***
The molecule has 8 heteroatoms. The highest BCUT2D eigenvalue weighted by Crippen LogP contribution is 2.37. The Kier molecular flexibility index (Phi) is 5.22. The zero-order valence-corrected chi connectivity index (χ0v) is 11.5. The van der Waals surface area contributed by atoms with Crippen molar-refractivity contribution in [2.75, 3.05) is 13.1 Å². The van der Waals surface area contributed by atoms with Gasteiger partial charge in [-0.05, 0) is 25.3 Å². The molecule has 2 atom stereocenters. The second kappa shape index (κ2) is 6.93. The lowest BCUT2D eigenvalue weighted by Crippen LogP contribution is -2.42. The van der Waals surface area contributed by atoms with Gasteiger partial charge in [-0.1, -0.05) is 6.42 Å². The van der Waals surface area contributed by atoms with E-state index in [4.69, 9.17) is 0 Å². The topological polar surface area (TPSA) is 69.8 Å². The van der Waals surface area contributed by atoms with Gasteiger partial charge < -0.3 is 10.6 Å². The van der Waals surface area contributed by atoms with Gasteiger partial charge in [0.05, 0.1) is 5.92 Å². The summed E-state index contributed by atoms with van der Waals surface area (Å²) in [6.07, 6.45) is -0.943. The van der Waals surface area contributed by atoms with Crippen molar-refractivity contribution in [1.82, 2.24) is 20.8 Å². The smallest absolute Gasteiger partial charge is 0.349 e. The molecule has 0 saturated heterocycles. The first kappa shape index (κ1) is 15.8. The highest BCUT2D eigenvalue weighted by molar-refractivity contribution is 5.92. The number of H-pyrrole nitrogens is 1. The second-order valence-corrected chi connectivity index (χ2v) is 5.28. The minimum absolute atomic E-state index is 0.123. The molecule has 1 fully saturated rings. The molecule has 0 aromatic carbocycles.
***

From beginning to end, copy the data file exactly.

The molecule has 8 heteroatoms. The highest BCUT2D eigenvalue weighted by Crippen LogP contribution is 2.37. The Kier molecular flexibility index (Phi) is 5.22. The zero-order valence-corrected chi connectivity index (χ0v) is 11.5. The van der Waals surface area contributed by atoms with Crippen molar-refractivity contribution in [2.75, 3.05) is 13.1 Å². The van der Waals surface area contributed by atoms with Gasteiger partial charge in [-0.05, 0) is 25.3 Å². The molecule has 2 atom stereocenters. The second kappa shape index (κ2) is 6.93. The lowest BCUT2D eigenvalue weighted by Crippen LogP contribution is -2.42. The van der Waals surface area contributed by atoms with Gasteiger partial charge in [-0.1, -0.05) is 6.42 Å². The van der Waals surface area contributed by atoms with E-state index in [4.69, 9.17) is 0 Å². The topological polar surface area (TPSA) is 69.8 Å². The van der Waals surface area contributed by atoms with Gasteiger partial charge < -0.3 is 10.6 Å². The van der Waals surface area contributed by atoms with Gasteiger partial charge in [0.05, 0.1) is 5.92 Å². The summed E-state index contributed by atoms with van der Waals surface area (Å²) in [6.07, 6.45) is -0.943. The van der Waals surface area contributed by atoms with Crippen molar-refractivity contribution in [1.82, 2.24) is 20.8 Å². The smallest absolute Gasteiger partial charge is 0.349 e. The molecule has 0 saturated heterocycles. The first kappa shape index (κ1) is 15.8. The highest BCUT2D eigenvalue weighted by molar-refractivity contribution is 5.92. The number of H-pyrrole nitrogens is 1. The second-order valence-corrected chi connectivity index (χ2v) is 5.28. The minimum absolute atomic E-state index is 0.123. The molecule has 1 fully saturated rings. The molecule has 0 aromatic carbocycles.